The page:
In and around JammuEarly this morning we fly from Leh to Jammu and continue by road to McLeod Ganj. En route we'll visit Dharamsala (1500 m/4,800 ft). Dharamsala lies on the spur of the Dhauladhar range and commands majestic views of the main range and the Kanga Valley below. After a late lunch upon arrival at the hotel we will have a tour of the Norbulinka Institute, a registered trust functioning under the Chairmanship of His Holiness the Dalai Lama, the spiritual and temporal leader of the Tibetan People. It is dedicated to the preservation of Tibetan culture in both its literary and artistic forms. Landmarks include the Seat of Happiness Temple and the Losel Doll Museum. During our visit we will witness statue making, applique needlework, woodcarving and carpentry. Overnight in McLeod Ganj.
We have a morning visit to Kangra Fort and Temple Complex, built by Bhuma Chand the founder of the Katoch Dynasty. The fort is situated on a precipitous cliff overhanging the Ban Ganga and Manjhi rivers and still dominates the Kangra Valley. A saying goes, "He who holds the fort, holds the Kangra" that is why many invaders sacked it. It once used to be the seat of power of Katoch Rajas. Inaccessible cliffs surround the fort on three sides. In its highest part were the residences and temples of the old Katoch Kings. This afternoon we take a trip to a tea estate outside of McLeod Ganj. We also visit the nearby Tibetan Children's Village. At this boarding school orphans are provided with a Tibetan education, clothes, food, and healthcare. Classes are conducted for students from kindergarten to grade 10. In India there are over 10,000 children under the care of the TCV (Tibetan Children's Village), and many of the students are those who have escaped from Tibet. We also visit the Kangra Art Museum, a treasure trove of the Kangra Valley's arts and crafts. Overnight in McLeod Ganj.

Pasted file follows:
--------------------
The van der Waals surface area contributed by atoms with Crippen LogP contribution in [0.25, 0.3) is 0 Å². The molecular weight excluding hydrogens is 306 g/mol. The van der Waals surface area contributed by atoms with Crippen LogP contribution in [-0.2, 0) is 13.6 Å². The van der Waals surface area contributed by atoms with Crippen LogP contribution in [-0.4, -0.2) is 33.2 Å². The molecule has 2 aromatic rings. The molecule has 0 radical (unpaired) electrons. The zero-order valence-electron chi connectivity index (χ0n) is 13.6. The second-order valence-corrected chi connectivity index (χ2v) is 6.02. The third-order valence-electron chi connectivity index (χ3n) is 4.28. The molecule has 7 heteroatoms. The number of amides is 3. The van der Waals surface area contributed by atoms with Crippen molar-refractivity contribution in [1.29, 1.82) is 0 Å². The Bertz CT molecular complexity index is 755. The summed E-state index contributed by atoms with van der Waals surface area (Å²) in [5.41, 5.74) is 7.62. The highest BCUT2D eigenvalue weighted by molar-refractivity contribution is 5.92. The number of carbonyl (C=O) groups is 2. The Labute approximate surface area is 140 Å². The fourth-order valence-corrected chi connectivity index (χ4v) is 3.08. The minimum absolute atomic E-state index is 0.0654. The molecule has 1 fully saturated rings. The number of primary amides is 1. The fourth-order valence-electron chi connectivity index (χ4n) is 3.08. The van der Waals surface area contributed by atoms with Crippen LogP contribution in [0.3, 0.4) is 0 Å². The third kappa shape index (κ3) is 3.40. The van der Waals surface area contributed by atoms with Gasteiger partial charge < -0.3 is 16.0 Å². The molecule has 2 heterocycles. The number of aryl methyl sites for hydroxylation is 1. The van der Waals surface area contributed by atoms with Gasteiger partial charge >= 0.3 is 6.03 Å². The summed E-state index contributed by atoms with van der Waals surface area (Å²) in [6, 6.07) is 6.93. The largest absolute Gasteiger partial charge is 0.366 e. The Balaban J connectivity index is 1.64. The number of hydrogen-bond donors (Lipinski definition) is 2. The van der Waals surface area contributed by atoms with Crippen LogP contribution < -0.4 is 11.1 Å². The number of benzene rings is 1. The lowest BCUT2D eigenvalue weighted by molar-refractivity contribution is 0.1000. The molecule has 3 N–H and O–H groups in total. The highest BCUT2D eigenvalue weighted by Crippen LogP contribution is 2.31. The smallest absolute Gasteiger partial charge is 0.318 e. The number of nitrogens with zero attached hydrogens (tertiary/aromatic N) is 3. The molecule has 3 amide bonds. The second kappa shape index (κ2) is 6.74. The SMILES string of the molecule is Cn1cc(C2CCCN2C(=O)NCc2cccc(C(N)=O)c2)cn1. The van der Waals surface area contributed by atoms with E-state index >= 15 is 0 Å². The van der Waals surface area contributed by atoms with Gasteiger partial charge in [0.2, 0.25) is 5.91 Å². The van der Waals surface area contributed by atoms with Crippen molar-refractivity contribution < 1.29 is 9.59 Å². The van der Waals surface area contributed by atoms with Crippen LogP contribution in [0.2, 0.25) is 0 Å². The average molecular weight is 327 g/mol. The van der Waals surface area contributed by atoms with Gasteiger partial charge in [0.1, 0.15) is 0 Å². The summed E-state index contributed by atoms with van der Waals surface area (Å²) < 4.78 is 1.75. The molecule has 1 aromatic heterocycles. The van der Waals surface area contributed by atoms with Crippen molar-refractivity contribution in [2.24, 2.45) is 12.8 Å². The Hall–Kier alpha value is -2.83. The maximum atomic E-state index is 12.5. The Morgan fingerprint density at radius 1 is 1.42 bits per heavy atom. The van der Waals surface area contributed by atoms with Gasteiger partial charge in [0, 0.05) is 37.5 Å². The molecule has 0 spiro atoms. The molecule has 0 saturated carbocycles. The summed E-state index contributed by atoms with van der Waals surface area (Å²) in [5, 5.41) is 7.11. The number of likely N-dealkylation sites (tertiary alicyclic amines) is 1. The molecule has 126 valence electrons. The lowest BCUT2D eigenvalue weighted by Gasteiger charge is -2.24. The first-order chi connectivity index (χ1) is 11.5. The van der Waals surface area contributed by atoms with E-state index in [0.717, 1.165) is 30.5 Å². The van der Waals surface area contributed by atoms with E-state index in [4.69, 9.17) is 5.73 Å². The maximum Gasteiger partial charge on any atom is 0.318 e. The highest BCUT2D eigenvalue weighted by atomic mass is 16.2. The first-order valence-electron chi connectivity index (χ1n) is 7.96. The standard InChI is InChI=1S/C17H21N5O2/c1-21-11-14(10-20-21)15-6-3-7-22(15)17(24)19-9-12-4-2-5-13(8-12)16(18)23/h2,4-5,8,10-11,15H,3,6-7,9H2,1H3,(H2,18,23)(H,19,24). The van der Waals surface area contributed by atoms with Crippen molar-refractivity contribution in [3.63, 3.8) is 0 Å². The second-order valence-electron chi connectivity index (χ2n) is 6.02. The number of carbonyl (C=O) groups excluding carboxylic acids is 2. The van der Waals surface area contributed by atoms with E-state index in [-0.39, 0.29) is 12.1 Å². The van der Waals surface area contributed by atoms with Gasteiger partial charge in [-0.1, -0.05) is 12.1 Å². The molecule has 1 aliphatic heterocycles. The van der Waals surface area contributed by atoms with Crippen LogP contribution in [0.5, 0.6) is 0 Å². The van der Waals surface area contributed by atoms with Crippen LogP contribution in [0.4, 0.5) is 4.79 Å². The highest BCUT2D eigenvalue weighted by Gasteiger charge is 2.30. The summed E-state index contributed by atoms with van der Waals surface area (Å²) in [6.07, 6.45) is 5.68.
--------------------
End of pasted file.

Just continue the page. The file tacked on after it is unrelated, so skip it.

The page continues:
Today we visit the Dalai Lama's Palace and Tsuglakhang Buddhist Temple. With the backdrop of the snow-draped Dhauladhar mountains, a sub-system of the Himalaya, the town is surrounded by woods of pine and deodar. Originally home of the seminomadic Gaddi tribe, McLeod Ganj is today the residence of His Holiness the Dalai Lama. This mid 19th century place was developed as a British Garrison. The place was an important administrative point for the whole Kangra Valley. Today McLeod Ganj has developed as headquarters of the exiled Tibetan Government. The large Tibetan population of the region and the presence of traditional architectural designs have enhanced the area. But the most important example of the Tibetan architecture is the Tsuglagkhang or the Dalai Lama's temple. The magnificent images -- a gilt statue of Shakyamuni; then facing Tibet is the Tibetan deity of compassion, Avalokitesvara and that of Padmasambhava who introduced Buddhism and tantric teachings to Tibet in 8th century. The house also has a collection of scared text called the Khagyur based on the teachings of Buddha. Also included in the temple is a collection of works on art, philosophy, literature, astrology and medicine. We will also visit the Tibetan Medical Institute and Museum and Tibetan Library. Overnight in McLeod Ganj.